There's something to be said for the crime thriller as police procedural, following the investigation (and usually focused on some lone-wolf detective leading the way). That is not the approach Lapidus chooses: indeed, Easy Money basically ignores law enforcement -- yeah, the cops show up and chase people every now and then, but they're anonymous and incidental figures -- and only occasionally relies on a few court transcripts and other documents to fill in background information. The alternative approach -- the narrative focused on a criminal figure and his or her dirty doings -- also has something going for it, but Lapidus doesn't choose that route either: instead, he has three main threads of a story -- JW's rise and fall, Jorge's 'hate project', and the Serbs' criminal activity -- and so as a whole the novel remains rather threadbare. The different storylines do overlap (it's Sweden, it's a tiny country, with a tiny criminal class, everything is bound to be hopelessly intertwined) -- ridiculously, by the end -- but the absence of any focus -- and, more importantly, anyone to root for -- make for a thriller that is only very limitedly gripping. The fact that almost everyone is so terribly unsympathetic -- JW is a weasely piece of shit, the Serbs are ... well, all the worst things you'd expect from boys who fought side by side with Arkan, back in the day and the homeland ...., and only Jorge has any redeeming qualities -- doesn't help either.
       Lapidus seems to have wanted to write a panoramic novel of Sweden's dirty underside. He does reveal a great deal of it, but he also overextends himself, losing himself -- or rather: any larger narrative -- in detail. Some of these episodes are entertaining, but too much remains superficial: Lapidus can explain the details of setting up off-shore companies to launder money, but everything that goes into JW and Jorge's day-to-day drug trading remains almost completely opaque. Like JW, Lapidus also seems to value style over substance: the novel is written in an often lively style -- but that often seems to be done just for the sake of ... liveliness. Okay, he's a novice author, trying to get the hang of this writing thing, and admirably open to experimenting -- and it does work, for the occasional stretch. But over the long haul Easy Money is one very long haul.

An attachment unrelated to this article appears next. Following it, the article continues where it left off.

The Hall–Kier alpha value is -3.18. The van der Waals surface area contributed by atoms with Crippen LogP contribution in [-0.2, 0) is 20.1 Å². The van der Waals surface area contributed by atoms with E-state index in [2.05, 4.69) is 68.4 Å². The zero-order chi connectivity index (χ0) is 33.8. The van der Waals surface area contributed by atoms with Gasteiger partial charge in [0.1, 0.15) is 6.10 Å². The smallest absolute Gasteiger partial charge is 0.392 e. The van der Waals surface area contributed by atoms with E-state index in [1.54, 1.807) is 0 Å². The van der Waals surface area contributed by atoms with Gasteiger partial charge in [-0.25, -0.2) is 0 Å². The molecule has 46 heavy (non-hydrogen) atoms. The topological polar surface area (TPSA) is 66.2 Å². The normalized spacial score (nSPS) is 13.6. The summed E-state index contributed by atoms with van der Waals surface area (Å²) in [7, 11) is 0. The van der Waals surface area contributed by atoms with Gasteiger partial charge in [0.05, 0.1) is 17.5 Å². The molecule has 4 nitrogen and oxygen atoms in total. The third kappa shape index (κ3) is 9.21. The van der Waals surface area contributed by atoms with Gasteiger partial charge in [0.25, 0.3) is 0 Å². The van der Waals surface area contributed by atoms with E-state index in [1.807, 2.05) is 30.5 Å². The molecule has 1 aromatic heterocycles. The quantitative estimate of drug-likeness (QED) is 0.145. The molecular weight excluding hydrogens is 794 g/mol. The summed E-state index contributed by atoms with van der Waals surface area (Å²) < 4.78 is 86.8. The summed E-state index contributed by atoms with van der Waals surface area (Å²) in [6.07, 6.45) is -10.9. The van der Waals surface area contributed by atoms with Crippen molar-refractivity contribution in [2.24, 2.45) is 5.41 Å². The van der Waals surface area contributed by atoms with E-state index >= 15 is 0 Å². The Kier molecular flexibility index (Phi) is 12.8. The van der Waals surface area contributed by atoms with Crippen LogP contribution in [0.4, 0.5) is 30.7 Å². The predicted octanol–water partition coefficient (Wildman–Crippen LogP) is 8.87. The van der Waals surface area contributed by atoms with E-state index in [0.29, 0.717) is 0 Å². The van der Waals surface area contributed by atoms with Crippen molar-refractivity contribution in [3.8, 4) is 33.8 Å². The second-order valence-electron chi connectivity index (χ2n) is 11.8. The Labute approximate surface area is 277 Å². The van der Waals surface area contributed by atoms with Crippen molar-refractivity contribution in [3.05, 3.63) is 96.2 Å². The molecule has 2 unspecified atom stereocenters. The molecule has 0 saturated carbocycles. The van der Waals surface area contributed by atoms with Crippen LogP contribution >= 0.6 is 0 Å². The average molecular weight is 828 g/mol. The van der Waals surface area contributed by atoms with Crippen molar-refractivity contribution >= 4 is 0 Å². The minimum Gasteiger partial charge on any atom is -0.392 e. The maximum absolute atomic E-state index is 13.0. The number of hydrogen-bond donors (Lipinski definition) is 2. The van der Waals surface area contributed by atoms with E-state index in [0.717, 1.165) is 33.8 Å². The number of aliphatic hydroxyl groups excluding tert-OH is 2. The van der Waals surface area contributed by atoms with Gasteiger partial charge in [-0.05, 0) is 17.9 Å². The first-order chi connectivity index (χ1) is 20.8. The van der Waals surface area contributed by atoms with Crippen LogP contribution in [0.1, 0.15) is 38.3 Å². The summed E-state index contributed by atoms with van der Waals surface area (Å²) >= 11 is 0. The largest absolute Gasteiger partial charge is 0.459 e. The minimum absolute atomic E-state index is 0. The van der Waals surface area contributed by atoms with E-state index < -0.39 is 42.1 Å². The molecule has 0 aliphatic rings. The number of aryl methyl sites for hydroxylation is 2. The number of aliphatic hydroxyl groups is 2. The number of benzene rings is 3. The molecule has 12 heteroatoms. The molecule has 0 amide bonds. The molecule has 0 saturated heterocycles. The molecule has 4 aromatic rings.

The predictable story of what happened to JW's sister, a storyline that keeps bobbing up throughout the novel and that is resolved completely unsurprisingly at its conclusion, is typical for how Lapidus mishandles his often good material: he just doesn't know what to do with it, but keeps dragging it along and bringing it up because he feels he needs to use it. And the whole novel is packed with these stories, anecdotes, and insights that he feels obligated to use but which wind up just feeling like excess stuffing, making for a queasily bloated book.
       The occasional longueurs notwithstanding, Easy Money is a decent, even gripping read much of the time; it just isn't consistently so, and is terribly ill-conceived as a novel. (Terrifyingly, it's also just the first in a trilogy .....)

- M.A.Orthofer, 15 April 2012

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Links:

Easy Money: Reviews: Easy Money - the film: Other books of interest under review:

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About the Author:

       Swedish author Jens Lapidus is also an attorney. He was born in 1974.

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© 2012 the complete review